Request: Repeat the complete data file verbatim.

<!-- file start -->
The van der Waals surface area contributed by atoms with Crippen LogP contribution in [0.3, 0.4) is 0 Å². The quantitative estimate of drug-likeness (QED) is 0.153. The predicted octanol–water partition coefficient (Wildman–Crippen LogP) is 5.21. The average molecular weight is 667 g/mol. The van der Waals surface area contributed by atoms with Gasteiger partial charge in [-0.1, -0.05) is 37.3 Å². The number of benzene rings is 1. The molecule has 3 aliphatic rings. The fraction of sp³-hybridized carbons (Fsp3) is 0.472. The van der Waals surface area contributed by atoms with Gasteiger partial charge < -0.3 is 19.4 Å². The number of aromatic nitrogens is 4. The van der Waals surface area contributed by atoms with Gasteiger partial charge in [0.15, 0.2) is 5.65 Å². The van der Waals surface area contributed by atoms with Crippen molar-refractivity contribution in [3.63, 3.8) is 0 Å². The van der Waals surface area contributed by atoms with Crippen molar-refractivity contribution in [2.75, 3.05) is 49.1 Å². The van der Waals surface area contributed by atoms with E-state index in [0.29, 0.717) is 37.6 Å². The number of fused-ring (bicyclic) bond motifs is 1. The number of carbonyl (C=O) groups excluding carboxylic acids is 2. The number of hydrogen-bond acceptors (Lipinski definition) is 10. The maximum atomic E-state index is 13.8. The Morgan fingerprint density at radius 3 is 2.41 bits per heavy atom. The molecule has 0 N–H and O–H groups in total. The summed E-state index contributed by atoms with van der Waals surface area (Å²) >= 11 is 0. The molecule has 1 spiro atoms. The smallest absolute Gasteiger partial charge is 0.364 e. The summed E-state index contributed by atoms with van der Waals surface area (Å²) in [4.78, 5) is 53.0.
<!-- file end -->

The van der Waals surface area contributed by atoms with Crippen LogP contribution in [0.3, 0.4) is 0 Å². The quantitative estimate of drug-likeness (QED) is 0.153. The predicted octanol–water partition coefficient (Wildman–Crippen LogP) is 5.21. The average molecular weight is 667 g/mol. The van der Waals surface area contributed by atoms with Gasteiger partial charge in [-0.1, -0.05) is 37.3 Å². The number of benzene rings is 1. The molecule has 3 aliphatic rings. The fraction of sp³-hybridized carbons (Fsp3) is 0.472. The van der Waals surface area contributed by atoms with Gasteiger partial charge < -0.3 is 19.4 Å². The number of aromatic nitrogens is 4. The van der Waals surface area contributed by atoms with Gasteiger partial charge in [0.15, 0.2) is 5.65 Å². The van der Waals surface area contributed by atoms with Crippen molar-refractivity contribution in [3.63, 3.8) is 0 Å². The van der Waals surface area contributed by atoms with Crippen molar-refractivity contribution in [2.75, 3.05) is 49.1 Å². The van der Waals surface area contributed by atoms with E-state index in [0.29, 0.717) is 37.6 Å². The number of fused-ring (bicyclic) bond motifs is 1. The number of carbonyl (C=O) groups excluding carboxylic acids is 2. The number of hydrogen-bond acceptors (Lipinski definition) is 10. The maximum atomic E-state index is 13.8. The Morgan fingerprint density at radius 3 is 2.41 bits per heavy atom. The molecule has 0 N–H and O–H groups in total. The summed E-state index contributed by atoms with van der Waals surface area (Å²) >= 11 is 0. The molecule has 1 spiro atoms. The smallest absolute Gasteiger partial charge is 0.364 e. The summed E-state index contributed by atoms with van der Waals surface area (Å²) in [4.78, 5) is 53.0.